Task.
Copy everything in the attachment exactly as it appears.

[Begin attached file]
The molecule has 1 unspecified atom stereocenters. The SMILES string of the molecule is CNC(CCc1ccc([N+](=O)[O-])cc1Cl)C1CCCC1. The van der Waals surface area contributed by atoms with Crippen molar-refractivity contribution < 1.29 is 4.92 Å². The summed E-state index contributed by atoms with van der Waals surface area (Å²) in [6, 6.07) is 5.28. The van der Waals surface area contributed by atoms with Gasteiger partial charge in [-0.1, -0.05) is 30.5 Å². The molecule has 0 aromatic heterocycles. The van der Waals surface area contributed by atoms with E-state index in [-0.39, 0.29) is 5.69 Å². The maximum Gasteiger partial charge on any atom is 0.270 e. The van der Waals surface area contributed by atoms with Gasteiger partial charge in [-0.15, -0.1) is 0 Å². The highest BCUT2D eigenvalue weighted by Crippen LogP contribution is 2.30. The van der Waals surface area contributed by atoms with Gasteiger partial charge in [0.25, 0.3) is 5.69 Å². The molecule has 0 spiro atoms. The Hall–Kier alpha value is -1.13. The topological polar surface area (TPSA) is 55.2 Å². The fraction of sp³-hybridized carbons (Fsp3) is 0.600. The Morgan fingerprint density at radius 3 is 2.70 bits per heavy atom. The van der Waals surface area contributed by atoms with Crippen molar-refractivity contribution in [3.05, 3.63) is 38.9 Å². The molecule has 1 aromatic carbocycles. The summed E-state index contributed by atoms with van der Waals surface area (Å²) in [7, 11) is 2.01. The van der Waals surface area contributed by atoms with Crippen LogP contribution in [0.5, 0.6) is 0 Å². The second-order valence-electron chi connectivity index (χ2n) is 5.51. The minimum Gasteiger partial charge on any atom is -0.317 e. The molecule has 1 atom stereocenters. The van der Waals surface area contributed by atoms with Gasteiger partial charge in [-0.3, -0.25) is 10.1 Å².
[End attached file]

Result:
The molecule has 1 unspecified atom stereocenters. The SMILES string of the molecule is CNC(CCc1ccc([N+](=O)[O-])cc1Cl)C1CCCC1. The van der Waals surface area contributed by atoms with Crippen molar-refractivity contribution < 1.29 is 4.92 Å². The summed E-state index contributed by atoms with van der Waals surface area (Å²) in [6, 6.07) is 5.28. The van der Waals surface area contributed by atoms with Gasteiger partial charge in [-0.1, -0.05) is 30.5 Å². The molecule has 0 aromatic heterocycles. The van der Waals surface area contributed by atoms with E-state index in [-0.39, 0.29) is 5.69 Å². The maximum Gasteiger partial charge on any atom is 0.270 e. The van der Waals surface area contributed by atoms with Gasteiger partial charge in [-0.15, -0.1) is 0 Å². The highest BCUT2D eigenvalue weighted by Crippen LogP contribution is 2.30. The van der Waals surface area contributed by atoms with Gasteiger partial charge in [0.25, 0.3) is 5.69 Å². The molecule has 0 spiro atoms. The Hall–Kier alpha value is -1.13. The topological polar surface area (TPSA) is 55.2 Å². The fraction of sp³-hybridized carbons (Fsp3) is 0.600. The Morgan fingerprint density at radius 3 is 2.70 bits per heavy atom. The van der Waals surface area contributed by atoms with Crippen molar-refractivity contribution in [3.05, 3.63) is 38.9 Å². The molecule has 1 aromatic carbocycles. The summed E-state index contributed by atoms with van der Waals surface area (Å²) in [7, 11) is 2.01. The van der Waals surface area contributed by atoms with Crippen LogP contribution in [0.5, 0.6) is 0 Å². The second-order valence-electron chi connectivity index (χ2n) is 5.51. The minimum Gasteiger partial charge on any atom is -0.317 e. The molecule has 1 atom stereocenters. The van der Waals surface area contributed by atoms with Gasteiger partial charge in [-0.3, -0.25) is 10.1 Å².